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Journal of Molecular Neuroscience

, Volume 67, Issue 3, pp 411–417 | Cite as

Inhibiting Histamine Signaling Ameliorates Vertigo Induced by Sleep Deprivation

  • Shuxia Qian
  • Yanping WangEmail author
  • Xiaoling ZhangEmail author
Article

Abstract

Although histamine inhibitors have been used in the motility-associated vertigo, the link between histamine and sleep deprivation (SD)-induced vertigo has not been clearly demonstrated. The histamine plasma levels were assayed in the SD volunteers before SD and 24 h after SD. Pinnacle’s automated sleep deprivation system was used to establish the female C57BL/6 mice SD model. Histidine decarboxylase inhibitor 4-bromo-3-hydroxybenzoic acid (BHOA), and antihistamine diphenhydramine (DPHM) were injected intraperitoneally to test their effects on SD-induced vertigo. Rotarod tests and vestibular scores 24 and 48 h post SD were utilized to assay the vestibular function. Western blot was used to determine the expression of histidine decarboxylase (HDC) in the vestibular, and PowerChrom was utilized to quantify the concentrations of cerebrospinal fluid (CSF) histamine. SD increased plasma concentration of histamine in humans. Upregulated HDC in the vestibular and increased CSF concentration of histamine can be detected in the SD mice, indicating vestibular dysfunction which can be ameliorated by both BHOA and DPHM. Histamine signaling inhibition may ameliorate SD-induced vertigo, and histamine can be considered as a potential treatment target.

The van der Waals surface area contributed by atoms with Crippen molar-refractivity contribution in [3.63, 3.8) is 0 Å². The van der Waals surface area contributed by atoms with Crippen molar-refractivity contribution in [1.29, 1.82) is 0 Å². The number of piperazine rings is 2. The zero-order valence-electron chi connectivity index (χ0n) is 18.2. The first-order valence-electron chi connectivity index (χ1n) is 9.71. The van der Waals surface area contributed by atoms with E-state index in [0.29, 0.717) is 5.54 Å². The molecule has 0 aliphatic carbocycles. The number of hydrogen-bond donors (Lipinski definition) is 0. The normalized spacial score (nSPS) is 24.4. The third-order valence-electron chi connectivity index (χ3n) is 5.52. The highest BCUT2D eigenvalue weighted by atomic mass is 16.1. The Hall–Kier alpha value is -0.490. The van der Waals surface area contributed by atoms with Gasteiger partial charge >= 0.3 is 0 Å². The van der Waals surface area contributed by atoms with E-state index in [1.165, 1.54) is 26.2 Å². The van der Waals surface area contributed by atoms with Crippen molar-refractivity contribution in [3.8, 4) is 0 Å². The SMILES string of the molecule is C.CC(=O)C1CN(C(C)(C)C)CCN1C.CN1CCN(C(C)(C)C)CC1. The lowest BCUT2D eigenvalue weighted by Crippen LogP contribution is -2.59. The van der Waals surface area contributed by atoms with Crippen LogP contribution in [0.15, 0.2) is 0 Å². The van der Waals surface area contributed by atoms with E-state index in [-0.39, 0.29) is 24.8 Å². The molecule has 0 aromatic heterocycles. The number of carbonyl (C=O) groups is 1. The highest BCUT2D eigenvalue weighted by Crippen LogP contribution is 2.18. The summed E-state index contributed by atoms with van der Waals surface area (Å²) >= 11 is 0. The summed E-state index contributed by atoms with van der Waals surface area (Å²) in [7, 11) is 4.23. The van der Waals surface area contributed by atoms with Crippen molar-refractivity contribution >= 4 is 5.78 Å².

Keywords

Histamine Vertigo Sleep deprivation BHOA DPHM 

Abbreviation

SD

Sleep deprivation

BHOA

4-Bromo-3-hydroxybenzoic acid

DPHM

Diphenhydramine

HDC

Histidine decarboxylase

CSF

Cerebrospinal fluid

Notes

Compliance with Ethical Standards

The investigation was approved by the Ethics Committee of the Second Affiliated Hospital of Jiaxing University, and all volunteers provided signed written consent forms before enrollment and agreed to the anonymous data utilization policy. The entire experimental procedure was approved by the Ethics Committee of the Second Affiliated Hospital of Jiaxing University.

Conflict of Interest

These authors declare that they have no conflict of interest.

Supplementary material

12031_2018_1244_MOESM1_ESM.docx (58 kb)
ESM 1 (DOCX 58 kb)

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Copyright information

© Springer Science+Business Media, LLC, part of Springer Nature 2019

Authors and Affiliations

  1. 1.Department of NeurologyThe Second Affiliated Hospital of Jiaxing UniversityJiaxingChina

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